By Amy Snow and Nancy Zidonis Authors of Equine Acupressure: A Working Manual
Because we have taken horses out of their natural environment, there is a tendency for mares to be irregular in their cycling or to have a more difficult time during their cycles.
In a wild mare, the estrous cycle responds to the longer day light hours of spring, summer, and late summer. Her feed in the wild is very different than in captivity. Her level of exercise is greatly changed from the miles of countryside she can cover each day in her own habitat. When a mare is in a stable or barn, her emotional stability is affected because her social interactions are greatly modified. We separate a mare from her foal sometime between the fourth and eighth month after birth, this does not occur in natural herd behavior. These and many other differences between a mare’s life in the wild and in captivity can cause her body to become irregular or exhibit “witchy” behavior even when the cycle appears to be normal.
Acupressure, the ancient eastern healing art, is very effective in helping mares and their owners cope with cycling issues. In Traditional Chinese Medicine, cycling disorders are seen as a disharmony between Blood and Chi (i.e., life force energy). The Acupressure Treatment for Irregular Estrous Cycles accompanying this article can help balance the body so that the natural harmonious flow of Blood and Chi are restored. The acupressure points selected for this treatment influence the endocrine system and thus affect the mare’s hormonal balance.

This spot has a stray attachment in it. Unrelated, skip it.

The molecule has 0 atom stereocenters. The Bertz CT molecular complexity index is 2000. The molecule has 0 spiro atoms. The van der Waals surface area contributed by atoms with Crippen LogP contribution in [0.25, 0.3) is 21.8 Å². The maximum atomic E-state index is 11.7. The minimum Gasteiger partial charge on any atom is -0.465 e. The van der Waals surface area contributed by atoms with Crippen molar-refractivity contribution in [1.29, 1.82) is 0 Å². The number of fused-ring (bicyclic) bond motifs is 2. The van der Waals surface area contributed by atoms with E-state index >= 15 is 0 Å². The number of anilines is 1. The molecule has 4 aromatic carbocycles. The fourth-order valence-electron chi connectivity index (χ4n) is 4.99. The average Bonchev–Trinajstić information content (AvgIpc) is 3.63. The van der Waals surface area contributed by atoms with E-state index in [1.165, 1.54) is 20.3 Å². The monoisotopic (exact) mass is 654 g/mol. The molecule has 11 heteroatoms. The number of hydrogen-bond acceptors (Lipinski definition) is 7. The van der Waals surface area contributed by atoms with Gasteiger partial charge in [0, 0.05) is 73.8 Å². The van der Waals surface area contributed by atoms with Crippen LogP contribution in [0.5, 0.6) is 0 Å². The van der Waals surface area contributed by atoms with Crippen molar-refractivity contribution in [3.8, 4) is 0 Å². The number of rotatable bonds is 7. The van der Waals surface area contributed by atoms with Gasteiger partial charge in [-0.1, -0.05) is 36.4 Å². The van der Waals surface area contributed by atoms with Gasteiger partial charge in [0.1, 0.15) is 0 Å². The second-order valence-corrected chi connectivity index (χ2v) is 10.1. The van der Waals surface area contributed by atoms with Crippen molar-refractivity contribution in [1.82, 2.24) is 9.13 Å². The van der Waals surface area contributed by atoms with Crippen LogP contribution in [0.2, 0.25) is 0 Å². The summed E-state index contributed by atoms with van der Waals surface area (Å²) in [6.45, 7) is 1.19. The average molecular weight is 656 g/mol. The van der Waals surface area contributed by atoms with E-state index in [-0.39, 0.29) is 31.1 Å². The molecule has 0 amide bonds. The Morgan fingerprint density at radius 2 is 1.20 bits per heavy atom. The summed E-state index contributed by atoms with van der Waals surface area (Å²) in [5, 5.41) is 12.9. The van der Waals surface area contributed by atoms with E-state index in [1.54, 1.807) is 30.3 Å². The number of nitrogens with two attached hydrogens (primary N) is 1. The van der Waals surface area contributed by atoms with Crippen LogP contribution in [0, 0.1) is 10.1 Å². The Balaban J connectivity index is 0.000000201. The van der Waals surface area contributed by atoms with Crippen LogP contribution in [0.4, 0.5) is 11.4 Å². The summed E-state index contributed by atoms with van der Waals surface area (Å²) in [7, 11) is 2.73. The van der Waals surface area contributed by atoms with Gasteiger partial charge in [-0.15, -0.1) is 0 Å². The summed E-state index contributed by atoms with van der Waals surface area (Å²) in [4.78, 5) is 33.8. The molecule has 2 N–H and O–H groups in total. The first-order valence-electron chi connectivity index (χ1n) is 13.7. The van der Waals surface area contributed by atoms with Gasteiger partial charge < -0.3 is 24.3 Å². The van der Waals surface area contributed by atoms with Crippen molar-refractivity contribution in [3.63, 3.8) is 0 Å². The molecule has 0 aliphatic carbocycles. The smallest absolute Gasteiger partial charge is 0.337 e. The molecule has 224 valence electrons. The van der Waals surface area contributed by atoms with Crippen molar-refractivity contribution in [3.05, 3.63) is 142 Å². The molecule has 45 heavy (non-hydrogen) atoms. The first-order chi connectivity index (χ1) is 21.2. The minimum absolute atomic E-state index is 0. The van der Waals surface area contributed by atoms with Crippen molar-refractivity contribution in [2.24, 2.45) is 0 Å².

In a recent research study, 35 mares were treated for estrous imbalances. Only two acupoints were used, Bladder – 26 (Bl 26) and Bai Hui. Each horse received an average of only 2.4 treatments and the results were that 77% (27 mares) showed significant improvement. (Schoen, Allen M., Veterinary Acupuncture: Ancient Art to Modern Medicine, Mosby, 1994)
If your mare is in a moody state telling the world “leave me alone, I hurt” or is actually experiencing difficulty with her cycling, the Irregular Estrous Cycles Treatment can make everyone’s life more comfortable. You will not have to wait for the winter months to enjoy your mare again.
Nancy Zidonis and Amy Snow are the authors of: Equine Acupressure: A Working Manual, The Well-Connected Dog: A Guide To Canine Acupressure, and, Acu-Cat: A Guide to Feline Acupressure. www.animalacupressure.comDisclaimer: The information provided in this article is for educational purpose only and is not meant to replace veterinary advice or treatment. Always follow your veterinarian advice on pain management.